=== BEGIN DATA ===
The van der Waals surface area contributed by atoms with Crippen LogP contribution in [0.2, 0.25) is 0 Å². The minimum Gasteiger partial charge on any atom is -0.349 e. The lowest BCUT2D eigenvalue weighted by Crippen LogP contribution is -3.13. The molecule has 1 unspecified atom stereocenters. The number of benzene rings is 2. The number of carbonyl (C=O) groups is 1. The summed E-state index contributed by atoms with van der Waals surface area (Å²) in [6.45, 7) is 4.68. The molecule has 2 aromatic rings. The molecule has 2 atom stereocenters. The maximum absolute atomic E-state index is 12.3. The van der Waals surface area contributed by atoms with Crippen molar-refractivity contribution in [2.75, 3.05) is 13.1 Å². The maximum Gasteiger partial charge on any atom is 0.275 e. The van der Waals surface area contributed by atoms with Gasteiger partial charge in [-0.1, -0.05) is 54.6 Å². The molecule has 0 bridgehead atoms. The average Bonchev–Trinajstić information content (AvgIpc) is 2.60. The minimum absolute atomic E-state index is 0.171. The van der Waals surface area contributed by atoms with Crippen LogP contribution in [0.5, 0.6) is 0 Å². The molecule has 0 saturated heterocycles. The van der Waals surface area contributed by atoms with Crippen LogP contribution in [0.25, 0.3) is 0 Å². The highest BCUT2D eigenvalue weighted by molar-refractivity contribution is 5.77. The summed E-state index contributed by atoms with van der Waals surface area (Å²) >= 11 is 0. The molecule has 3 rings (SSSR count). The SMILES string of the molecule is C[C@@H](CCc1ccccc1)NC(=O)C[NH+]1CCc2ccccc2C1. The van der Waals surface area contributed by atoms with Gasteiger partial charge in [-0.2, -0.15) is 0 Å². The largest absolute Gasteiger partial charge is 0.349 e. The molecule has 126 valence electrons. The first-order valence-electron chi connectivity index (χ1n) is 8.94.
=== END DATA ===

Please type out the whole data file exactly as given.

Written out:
The van der Waals surface area contributed by atoms with Crippen LogP contribution in [0.2, 0.25) is 0 Å². The minimum Gasteiger partial charge on any atom is -0.349 e. The lowest BCUT2D eigenvalue weighted by Crippen LogP contribution is -3.13. The molecule has 1 unspecified atom stereocenters. The number of benzene rings is 2. The number of carbonyl (C=O) groups is 1. The summed E-state index contributed by atoms with van der Waals surface area (Å²) in [6.45, 7) is 4.68. The molecule has 2 aromatic rings. The molecule has 2 atom stereocenters. The maximum absolute atomic E-state index is 12.3. The van der Waals surface area contributed by atoms with Crippen molar-refractivity contribution in [2.75, 3.05) is 13.1 Å². The maximum Gasteiger partial charge on any atom is 0.275 e. The van der Waals surface area contributed by atoms with Gasteiger partial charge in [-0.1, -0.05) is 54.6 Å². The molecule has 0 bridgehead atoms. The average Bonchev–Trinajstić information content (AvgIpc) is 2.60. The minimum absolute atomic E-state index is 0.171. The van der Waals surface area contributed by atoms with Crippen LogP contribution in [0.5, 0.6) is 0 Å². The molecule has 0 saturated heterocycles. The van der Waals surface area contributed by atoms with Crippen LogP contribution in [0.25, 0.3) is 0 Å². The highest BCUT2D eigenvalue weighted by molar-refractivity contribution is 5.77. The summed E-state index contributed by atoms with van der Waals surface area (Å²) >= 11 is 0. The molecule has 3 rings (SSSR count). The SMILES string of the molecule is C[C@@H](CCc1ccccc1)NC(=O)C[NH+]1CCc2ccccc2C1. The van der Waals surface area contributed by atoms with Gasteiger partial charge in [-0.2, -0.15) is 0 Å². The largest absolute Gasteiger partial charge is 0.349 e. The molecule has 126 valence electrons. The first-order valence-electron chi connectivity index (χ1n) is 8.94.